New figures released by the Ministry of Housing, Communities and Local Government last week have revealed that office to residential permitted development applications have fallen by more than a fifth in the past year signifying a drying up of attractive redevelopment opportunities, observers say.
In the second quarter of this year, just 511 office to residential prior approval applications were submitted, representing a 22% fall on the same period in 2017. Moreover, it was the lowest quarterly figure since the government started collating the metric in April 2014.
The private sector and planning officers say that, after five years of permitted development (PD) rights allowing such changes of use, there aren’t many offices now suitable for conversion in the right locations. “The obvious explanation is that it’s a limited seam to mine and when they’ve gone they’ve gone,” said Hugh Ellis, interim chief executive at the Town and Country Planning Association. Or, as Mike Kiely, chair of the Planning Officers Society, put it: “The easy, attractive ones have been done and the supply of sites and buildings is drying up. What’s left are in areas that don’t interest developers.”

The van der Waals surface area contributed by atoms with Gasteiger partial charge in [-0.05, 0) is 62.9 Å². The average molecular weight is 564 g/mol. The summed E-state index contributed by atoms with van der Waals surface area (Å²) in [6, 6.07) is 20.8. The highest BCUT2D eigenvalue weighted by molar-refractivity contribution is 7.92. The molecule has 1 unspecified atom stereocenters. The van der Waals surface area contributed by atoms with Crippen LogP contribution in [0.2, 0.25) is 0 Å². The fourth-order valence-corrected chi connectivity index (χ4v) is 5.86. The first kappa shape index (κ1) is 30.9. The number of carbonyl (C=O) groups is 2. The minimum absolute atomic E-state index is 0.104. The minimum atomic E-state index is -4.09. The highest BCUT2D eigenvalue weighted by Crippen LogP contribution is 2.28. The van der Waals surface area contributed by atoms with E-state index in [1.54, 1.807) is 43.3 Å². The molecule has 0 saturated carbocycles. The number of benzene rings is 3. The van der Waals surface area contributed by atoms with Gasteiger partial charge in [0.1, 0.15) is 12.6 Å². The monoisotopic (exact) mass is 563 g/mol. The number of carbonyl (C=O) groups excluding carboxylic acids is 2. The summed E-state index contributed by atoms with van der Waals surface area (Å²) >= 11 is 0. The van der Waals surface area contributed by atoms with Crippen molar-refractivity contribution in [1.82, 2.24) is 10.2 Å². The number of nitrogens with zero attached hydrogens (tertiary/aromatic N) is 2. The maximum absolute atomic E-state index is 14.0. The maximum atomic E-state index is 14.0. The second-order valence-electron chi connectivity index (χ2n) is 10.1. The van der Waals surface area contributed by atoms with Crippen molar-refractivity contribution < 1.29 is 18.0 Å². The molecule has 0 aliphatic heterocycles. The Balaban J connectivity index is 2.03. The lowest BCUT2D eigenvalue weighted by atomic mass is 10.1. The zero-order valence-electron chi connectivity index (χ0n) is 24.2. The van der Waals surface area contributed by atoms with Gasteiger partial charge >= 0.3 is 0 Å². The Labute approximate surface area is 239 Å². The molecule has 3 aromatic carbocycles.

From the private sector perspective, Jason Lowes, partner at planning consultancy Rapleys, agreed. “PD right applications have broadly been on a downward trend since the system was introduced and this is likely to be due to a simple reduction in overall stock availability,” he said. “As the floodgates opened, a large number of initial applications was always likely, as was the subsequent drop off as the most viable sites began to be converted.”
Additionally, in some areas the commercial office market is performing strongly relative to the residential market, thereby making conversions less attractive to developers. The office market has seen a slight resurgence of late and that is possibly because of PD. Grant Leggett the director and head of the London business at Boyer Planning, said “If a load of offices in an area have been converted to housing, it creates a supply and demand issue. In certain locations, the value you can get from an office will outstrip the value you can get for residential. It’s just pure economics.”
On the back of this, some local authorities are considering introducing article 4 directions. Hounslow Council has implemented an article 4 direction spurred on by the green light for expansion at Heathrow Airport. “Since the Heathrow expansion got announced, Hounslow is now facing a massive shortage of office space,” said Leggett. “There is more demand for office space, so they’ve brought in an article 4 to try to prevent losing any more offices.”
12 October 2018